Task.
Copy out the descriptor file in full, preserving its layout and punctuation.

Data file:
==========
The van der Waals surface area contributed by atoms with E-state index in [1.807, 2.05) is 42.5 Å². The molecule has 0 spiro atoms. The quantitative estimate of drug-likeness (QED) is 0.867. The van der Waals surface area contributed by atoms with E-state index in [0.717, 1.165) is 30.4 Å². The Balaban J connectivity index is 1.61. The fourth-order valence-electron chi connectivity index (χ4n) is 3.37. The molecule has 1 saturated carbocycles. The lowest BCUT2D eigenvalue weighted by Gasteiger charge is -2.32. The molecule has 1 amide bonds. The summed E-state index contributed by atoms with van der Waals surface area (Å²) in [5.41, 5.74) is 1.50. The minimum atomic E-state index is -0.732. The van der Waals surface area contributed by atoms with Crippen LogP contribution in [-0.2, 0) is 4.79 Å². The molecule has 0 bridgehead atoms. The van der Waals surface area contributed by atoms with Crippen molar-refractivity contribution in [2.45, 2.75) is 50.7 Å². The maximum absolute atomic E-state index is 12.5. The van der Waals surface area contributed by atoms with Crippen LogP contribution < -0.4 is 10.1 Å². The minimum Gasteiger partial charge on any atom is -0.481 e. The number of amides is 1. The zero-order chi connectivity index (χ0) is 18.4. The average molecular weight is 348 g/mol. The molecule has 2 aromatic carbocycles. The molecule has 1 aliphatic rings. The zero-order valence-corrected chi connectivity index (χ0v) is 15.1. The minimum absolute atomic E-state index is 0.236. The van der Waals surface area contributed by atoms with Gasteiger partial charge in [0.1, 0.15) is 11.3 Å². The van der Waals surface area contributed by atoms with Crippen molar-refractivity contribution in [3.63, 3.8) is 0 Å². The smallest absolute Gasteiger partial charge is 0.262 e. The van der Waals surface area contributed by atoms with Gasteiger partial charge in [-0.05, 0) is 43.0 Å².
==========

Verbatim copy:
The van der Waals surface area contributed by atoms with E-state index in [1.807, 2.05) is 42.5 Å². The molecule has 0 spiro atoms. The quantitative estimate of drug-likeness (QED) is 0.867. The van der Waals surface area contributed by atoms with E-state index in [0.717, 1.165) is 30.4 Å². The Balaban J connectivity index is 1.61. The fourth-order valence-electron chi connectivity index (χ4n) is 3.37. The molecule has 1 saturated carbocycles. The lowest BCUT2D eigenvalue weighted by Gasteiger charge is -2.32. The molecule has 1 amide bonds. The summed E-state index contributed by atoms with van der Waals surface area (Å²) in [5.41, 5.74) is 1.50. The minimum atomic E-state index is -0.732. The van der Waals surface area contributed by atoms with Crippen LogP contribution in [-0.2, 0) is 4.79 Å². The molecule has 0 bridgehead atoms. The van der Waals surface area contributed by atoms with Crippen molar-refractivity contribution in [2.45, 2.75) is 50.7 Å². The maximum absolute atomic E-state index is 12.5. The van der Waals surface area contributed by atoms with Crippen LogP contribution < -0.4 is 10.1 Å². The minimum Gasteiger partial charge on any atom is -0.481 e. The number of amides is 1. The zero-order chi connectivity index (χ0) is 18.4. The average molecular weight is 348 g/mol. The molecule has 2 aromatic carbocycles. The molecule has 1 aliphatic rings. The zero-order valence-corrected chi connectivity index (χ0v) is 15.1. The minimum absolute atomic E-state index is 0.236. The van der Waals surface area contributed by atoms with Gasteiger partial charge in [0.1, 0.15) is 11.3 Å². The van der Waals surface area contributed by atoms with Crippen molar-refractivity contribution in [3.63, 3.8) is 0 Å². The smallest absolute Gasteiger partial charge is 0.262 e. The van der Waals surface area contributed by atoms with Gasteiger partial charge in [-0.05, 0) is 43.0 Å².